Pointe Coupee Parish Museum
Courtesy of Lagniappe Tours, Foundation for Historical Louisiana
view of notched-log construction, "piece sur piece"
The Pointe Coupee Parish Museum,
located on the west bank of False River near Parlange
Plantation, is architecturally significant because it is a rare example
of a log cabin type construction in a Creole type house. The original
portion of the house dates from the early 19th century. It has a typical
Creole plan, consisting of two rooms, front and rear galleries, and a
single central chimney. This portion is constructed of horizontal logs
with full dovetail corners. There is no gap between the logs. Before 1840
a boussilage (mud and animal hair mixture applied inbetween timbers) addition
was made to the south side, giving the house a width of three rooms. At
that time the double pitch roof was added, along with the present chamfered
column galleries with their exposed rafters. The chimney top was later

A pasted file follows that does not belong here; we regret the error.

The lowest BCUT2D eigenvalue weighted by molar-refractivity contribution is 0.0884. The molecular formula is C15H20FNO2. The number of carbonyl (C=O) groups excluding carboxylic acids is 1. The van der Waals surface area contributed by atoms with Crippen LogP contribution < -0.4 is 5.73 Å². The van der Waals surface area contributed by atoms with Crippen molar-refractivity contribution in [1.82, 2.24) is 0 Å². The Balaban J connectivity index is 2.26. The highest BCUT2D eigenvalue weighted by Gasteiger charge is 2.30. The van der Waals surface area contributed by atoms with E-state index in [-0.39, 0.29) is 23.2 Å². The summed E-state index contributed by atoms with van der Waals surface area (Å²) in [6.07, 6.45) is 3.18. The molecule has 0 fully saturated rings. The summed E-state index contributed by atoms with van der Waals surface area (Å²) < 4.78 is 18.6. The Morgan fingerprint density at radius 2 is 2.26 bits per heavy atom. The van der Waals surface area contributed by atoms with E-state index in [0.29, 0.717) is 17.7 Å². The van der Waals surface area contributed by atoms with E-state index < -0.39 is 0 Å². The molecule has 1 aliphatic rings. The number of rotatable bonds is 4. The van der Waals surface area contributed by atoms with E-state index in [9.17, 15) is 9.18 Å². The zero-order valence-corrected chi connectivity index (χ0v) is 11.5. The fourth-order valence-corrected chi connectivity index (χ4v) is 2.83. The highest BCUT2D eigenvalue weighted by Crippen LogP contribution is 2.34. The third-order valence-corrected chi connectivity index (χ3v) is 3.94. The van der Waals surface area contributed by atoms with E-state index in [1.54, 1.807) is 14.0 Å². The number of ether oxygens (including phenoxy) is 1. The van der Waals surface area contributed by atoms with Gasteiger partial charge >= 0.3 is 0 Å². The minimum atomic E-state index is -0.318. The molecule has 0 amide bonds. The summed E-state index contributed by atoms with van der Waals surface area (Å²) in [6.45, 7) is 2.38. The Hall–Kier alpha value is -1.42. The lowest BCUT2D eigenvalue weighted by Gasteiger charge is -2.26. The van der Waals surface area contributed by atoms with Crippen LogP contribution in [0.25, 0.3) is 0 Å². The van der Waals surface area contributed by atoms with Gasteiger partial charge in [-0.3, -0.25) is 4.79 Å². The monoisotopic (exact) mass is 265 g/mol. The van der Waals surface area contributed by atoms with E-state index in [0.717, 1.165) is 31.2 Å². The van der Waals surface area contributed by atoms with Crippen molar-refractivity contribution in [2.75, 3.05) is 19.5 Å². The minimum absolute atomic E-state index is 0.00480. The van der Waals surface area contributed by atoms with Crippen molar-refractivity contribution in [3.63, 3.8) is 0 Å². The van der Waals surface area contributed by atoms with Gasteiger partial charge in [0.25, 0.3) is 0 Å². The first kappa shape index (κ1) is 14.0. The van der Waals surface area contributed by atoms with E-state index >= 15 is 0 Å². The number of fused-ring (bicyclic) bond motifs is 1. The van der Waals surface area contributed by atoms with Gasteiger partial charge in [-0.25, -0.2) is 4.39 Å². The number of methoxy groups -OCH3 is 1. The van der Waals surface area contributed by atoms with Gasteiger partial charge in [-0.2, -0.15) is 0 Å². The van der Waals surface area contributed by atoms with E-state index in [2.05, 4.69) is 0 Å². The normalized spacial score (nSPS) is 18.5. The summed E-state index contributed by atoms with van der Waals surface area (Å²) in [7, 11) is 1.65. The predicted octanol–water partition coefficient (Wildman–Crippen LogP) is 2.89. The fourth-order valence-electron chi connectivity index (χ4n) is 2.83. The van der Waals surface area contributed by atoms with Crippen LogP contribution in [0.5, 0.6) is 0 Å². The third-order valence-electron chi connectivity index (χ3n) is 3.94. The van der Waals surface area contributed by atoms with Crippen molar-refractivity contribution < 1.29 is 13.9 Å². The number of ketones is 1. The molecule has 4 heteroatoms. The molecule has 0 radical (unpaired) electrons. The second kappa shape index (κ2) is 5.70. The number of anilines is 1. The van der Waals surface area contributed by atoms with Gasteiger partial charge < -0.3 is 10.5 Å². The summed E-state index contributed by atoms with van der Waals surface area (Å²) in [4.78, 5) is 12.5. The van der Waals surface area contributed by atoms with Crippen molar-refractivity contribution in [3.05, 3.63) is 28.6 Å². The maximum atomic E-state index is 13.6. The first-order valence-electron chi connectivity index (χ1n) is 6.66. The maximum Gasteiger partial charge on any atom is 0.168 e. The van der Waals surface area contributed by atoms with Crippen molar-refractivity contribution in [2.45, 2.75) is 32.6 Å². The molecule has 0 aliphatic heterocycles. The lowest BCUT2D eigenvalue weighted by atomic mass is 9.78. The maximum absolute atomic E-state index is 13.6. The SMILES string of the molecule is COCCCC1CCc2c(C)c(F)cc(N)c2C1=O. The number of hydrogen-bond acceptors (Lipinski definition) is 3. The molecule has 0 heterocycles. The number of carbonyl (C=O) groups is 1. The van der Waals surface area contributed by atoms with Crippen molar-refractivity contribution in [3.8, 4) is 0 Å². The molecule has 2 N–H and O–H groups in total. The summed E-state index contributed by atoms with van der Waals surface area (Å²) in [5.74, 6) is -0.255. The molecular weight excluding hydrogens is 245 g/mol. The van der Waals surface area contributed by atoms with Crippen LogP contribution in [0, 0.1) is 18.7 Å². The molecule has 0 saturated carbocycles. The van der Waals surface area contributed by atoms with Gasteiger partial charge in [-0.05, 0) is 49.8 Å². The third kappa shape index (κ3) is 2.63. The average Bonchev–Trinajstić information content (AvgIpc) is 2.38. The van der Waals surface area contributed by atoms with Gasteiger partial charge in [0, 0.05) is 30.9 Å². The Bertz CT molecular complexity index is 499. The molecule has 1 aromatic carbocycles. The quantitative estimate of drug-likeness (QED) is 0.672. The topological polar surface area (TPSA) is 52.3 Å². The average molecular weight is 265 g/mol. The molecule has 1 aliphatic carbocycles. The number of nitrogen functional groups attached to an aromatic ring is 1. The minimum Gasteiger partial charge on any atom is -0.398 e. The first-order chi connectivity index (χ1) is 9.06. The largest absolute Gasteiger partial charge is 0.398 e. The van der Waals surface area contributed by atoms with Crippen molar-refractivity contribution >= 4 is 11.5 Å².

replaced, along with some of the doors and windows. A small bathroom and
kitchen have recently been added in the southeast corner of the house.
This type of notched-log construction is not uncommon in French Canada
where the architectural style is described as "piece sur piece."
Creole architecture is fundamentally a vernacular tradition. This means
a limited number of choices were available to the builder at each stage
of design and construction. Two stages of building development were
important. The first stage was the basic house type, which were rectangular,
usually small buildings in which the front door was located in the wall
parallel to the roof ridge. The second stage of development was the
method by which Creole builders added to the basic house type to form
a larger dwelling. This expansion was accomplished by surrounding the
small basic house with one or more sets of ancillary rooms and porches
rather like rings around a central core. These expansion spaces might
include side rooms, new galleries, an open rear porch called a loggia,
and small corner rooms flanking the loggia. Such corner rooms were called
cabinets. The Creole tradition is the principal non-British colonial
architecture tradition in the Eastern half of the United States.
The Pointe Coupee Parish Museum is located at 8348 False River Road
(State Hwy. 1) in New Roads. It is open 10:00am to 3:00pm daily and
by appointment. Call 225-638-7788 for further information.